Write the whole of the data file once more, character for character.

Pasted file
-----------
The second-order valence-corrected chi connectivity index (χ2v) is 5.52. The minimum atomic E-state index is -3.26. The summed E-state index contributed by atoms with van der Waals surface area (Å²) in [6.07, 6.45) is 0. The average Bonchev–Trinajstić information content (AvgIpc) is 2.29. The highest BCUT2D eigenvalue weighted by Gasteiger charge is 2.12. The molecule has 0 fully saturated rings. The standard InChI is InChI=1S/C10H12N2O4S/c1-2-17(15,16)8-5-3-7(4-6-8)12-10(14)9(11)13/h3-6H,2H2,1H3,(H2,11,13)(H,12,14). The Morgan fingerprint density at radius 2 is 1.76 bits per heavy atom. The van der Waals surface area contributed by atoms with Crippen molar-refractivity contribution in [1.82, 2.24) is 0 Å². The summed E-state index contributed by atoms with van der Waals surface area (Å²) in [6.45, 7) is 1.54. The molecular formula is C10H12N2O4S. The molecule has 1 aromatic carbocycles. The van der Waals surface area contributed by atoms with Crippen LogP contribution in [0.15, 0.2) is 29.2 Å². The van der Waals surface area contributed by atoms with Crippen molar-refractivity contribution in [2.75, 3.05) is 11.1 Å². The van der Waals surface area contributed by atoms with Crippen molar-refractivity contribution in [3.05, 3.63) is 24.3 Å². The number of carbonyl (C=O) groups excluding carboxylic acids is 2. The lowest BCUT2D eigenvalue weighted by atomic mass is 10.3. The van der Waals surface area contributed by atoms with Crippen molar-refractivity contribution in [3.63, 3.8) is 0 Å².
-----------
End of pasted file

The second-order valence-corrected chi connectivity index (χ2v) is 5.52. The minimum atomic E-state index is -3.26. The summed E-state index contributed by atoms with van der Waals surface area (Å²) in [6.07, 6.45) is 0. The average Bonchev–Trinajstić information content (AvgIpc) is 2.29. The highest BCUT2D eigenvalue weighted by Gasteiger charge is 2.12. The molecule has 0 fully saturated rings. The standard InChI is InChI=1S/C10H12N2O4S/c1-2-17(15,16)8-5-3-7(4-6-8)12-10(14)9(11)13/h3-6H,2H2,1H3,(H2,11,13)(H,12,14). The Morgan fingerprint density at radius 2 is 1.76 bits per heavy atom. The van der Waals surface area contributed by atoms with Crippen molar-refractivity contribution in [1.82, 2.24) is 0 Å². The summed E-state index contributed by atoms with van der Waals surface area (Å²) in [6.45, 7) is 1.54. The molecular formula is C10H12N2O4S. The molecule has 1 aromatic carbocycles. The van der Waals surface area contributed by atoms with Crippen LogP contribution in [0.15, 0.2) is 29.2 Å². The van der Waals surface area contributed by atoms with Crippen molar-refractivity contribution in [2.75, 3.05) is 11.1 Å². The van der Waals surface area contributed by atoms with Crippen molar-refractivity contribution in [3.05, 3.63) is 24.3 Å². The number of carbonyl (C=O) groups excluding carboxylic acids is 2. The lowest BCUT2D eigenvalue weighted by atomic mass is 10.3. The van der Waals surface area contributed by atoms with Crippen molar-refractivity contribution in [3.63, 3.8) is 0 Å².